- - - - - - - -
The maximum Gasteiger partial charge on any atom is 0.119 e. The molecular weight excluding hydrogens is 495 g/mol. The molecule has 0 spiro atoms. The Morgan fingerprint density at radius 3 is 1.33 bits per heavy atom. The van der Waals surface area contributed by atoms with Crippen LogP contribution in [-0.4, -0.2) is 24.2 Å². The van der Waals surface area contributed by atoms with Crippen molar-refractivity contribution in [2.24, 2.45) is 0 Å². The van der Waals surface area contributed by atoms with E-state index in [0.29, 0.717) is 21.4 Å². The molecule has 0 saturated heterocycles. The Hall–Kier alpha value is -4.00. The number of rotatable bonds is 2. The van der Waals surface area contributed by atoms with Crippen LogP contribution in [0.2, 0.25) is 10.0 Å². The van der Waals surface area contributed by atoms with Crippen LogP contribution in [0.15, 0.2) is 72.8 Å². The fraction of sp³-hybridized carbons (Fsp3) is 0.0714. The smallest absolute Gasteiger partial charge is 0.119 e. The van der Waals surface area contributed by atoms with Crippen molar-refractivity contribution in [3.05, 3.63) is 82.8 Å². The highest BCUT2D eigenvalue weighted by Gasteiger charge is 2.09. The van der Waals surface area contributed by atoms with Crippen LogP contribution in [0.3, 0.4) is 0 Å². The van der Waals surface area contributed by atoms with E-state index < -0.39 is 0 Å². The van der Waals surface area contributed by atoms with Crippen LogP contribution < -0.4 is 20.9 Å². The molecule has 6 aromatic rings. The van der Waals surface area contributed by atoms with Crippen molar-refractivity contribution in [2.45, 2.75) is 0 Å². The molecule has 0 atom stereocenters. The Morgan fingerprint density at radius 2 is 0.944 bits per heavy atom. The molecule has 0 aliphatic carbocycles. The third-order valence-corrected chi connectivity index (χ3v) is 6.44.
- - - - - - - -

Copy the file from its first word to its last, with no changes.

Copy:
The maximum Gasteiger partial charge on any atom is 0.119 e. The molecular weight excluding hydrogens is 495 g/mol. The molecule has 0 spiro atoms. The Morgan fingerprint density at radius 3 is 1.33 bits per heavy atom. The van der Waals surface area contributed by atoms with Crippen LogP contribution in [-0.4, -0.2) is 24.2 Å². The van der Waals surface area contributed by atoms with Crippen molar-refractivity contribution in [2.24, 2.45) is 0 Å². The van der Waals surface area contributed by atoms with E-state index in [0.29, 0.717) is 21.4 Å². The molecule has 0 saturated heterocycles. The Hall–Kier alpha value is -4.00. The number of rotatable bonds is 2. The van der Waals surface area contributed by atoms with Crippen LogP contribution in [0.2, 0.25) is 10.0 Å². The van der Waals surface area contributed by atoms with Crippen LogP contribution in [0.15, 0.2) is 72.8 Å². The fraction of sp³-hybridized carbons (Fsp3) is 0.0714. The smallest absolute Gasteiger partial charge is 0.119 e. The van der Waals surface area contributed by atoms with Crippen molar-refractivity contribution in [3.05, 3.63) is 82.8 Å². The highest BCUT2D eigenvalue weighted by Gasteiger charge is 2.09. The van der Waals surface area contributed by atoms with Crippen LogP contribution in [0.3, 0.4) is 0 Å². The van der Waals surface area contributed by atoms with E-state index < -0.39 is 0 Å². The van der Waals surface area contributed by atoms with Crippen LogP contribution < -0.4 is 20.9 Å². The molecule has 6 aromatic rings. The van der Waals surface area contributed by atoms with Crippen molar-refractivity contribution in [2.45, 2.75) is 0 Å². The molecule has 0 atom stereocenters. The Morgan fingerprint density at radius 2 is 0.944 bits per heavy atom. The molecule has 0 aliphatic carbocycles. The third-order valence-corrected chi connectivity index (χ3v) is 6.44.